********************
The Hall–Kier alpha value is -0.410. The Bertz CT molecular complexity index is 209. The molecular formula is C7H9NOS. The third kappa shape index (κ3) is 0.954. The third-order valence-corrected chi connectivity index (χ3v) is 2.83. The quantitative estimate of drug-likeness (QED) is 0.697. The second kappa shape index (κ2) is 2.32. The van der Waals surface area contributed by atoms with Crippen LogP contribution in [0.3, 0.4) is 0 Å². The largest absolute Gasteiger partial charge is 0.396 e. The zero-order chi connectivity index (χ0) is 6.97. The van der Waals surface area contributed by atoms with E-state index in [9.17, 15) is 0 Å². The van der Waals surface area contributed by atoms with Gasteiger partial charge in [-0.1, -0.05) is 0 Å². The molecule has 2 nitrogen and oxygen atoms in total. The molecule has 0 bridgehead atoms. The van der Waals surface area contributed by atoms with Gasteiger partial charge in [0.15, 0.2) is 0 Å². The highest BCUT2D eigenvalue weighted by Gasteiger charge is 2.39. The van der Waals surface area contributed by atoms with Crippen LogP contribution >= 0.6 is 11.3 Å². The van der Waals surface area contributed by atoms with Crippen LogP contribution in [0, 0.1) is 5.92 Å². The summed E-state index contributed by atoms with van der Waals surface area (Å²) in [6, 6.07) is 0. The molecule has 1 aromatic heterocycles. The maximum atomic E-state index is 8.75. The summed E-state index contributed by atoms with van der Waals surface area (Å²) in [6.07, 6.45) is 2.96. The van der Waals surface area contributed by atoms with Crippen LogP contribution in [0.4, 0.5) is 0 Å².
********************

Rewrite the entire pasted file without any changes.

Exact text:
The Hall–Kier alpha value is -0.410. The Bertz CT molecular complexity index is 209. The molecular formula is C7H9NOS. The third kappa shape index (κ3) is 0.954. The third-order valence-corrected chi connectivity index (χ3v) is 2.83. The quantitative estimate of drug-likeness (QED) is 0.697. The second kappa shape index (κ2) is 2.32. The van der Waals surface area contributed by atoms with Crippen LogP contribution in [0.3, 0.4) is 0 Å². The largest absolute Gasteiger partial charge is 0.396 e. The zero-order chi connectivity index (χ0) is 6.97. The van der Waals surface area contributed by atoms with E-state index in [9.17, 15) is 0 Å². The van der Waals surface area contributed by atoms with Gasteiger partial charge in [-0.1, -0.05) is 0 Å². The molecule has 2 nitrogen and oxygen atoms in total. The molecule has 0 bridgehead atoms. The van der Waals surface area contributed by atoms with Gasteiger partial charge in [0.15, 0.2) is 0 Å². The highest BCUT2D eigenvalue weighted by Gasteiger charge is 2.39. The van der Waals surface area contributed by atoms with Crippen LogP contribution >= 0.6 is 11.3 Å². The van der Waals surface area contributed by atoms with Crippen LogP contribution in [0, 0.1) is 5.92 Å². The summed E-state index contributed by atoms with van der Waals surface area (Å²) in [6, 6.07) is 0. The molecule has 1 aromatic heterocycles. The maximum atomic E-state index is 8.75. The summed E-state index contributed by atoms with van der Waals surface area (Å²) in [6.07, 6.45) is 2.96. The van der Waals surface area contributed by atoms with Crippen LogP contribution in [0.4, 0.5) is 0 Å².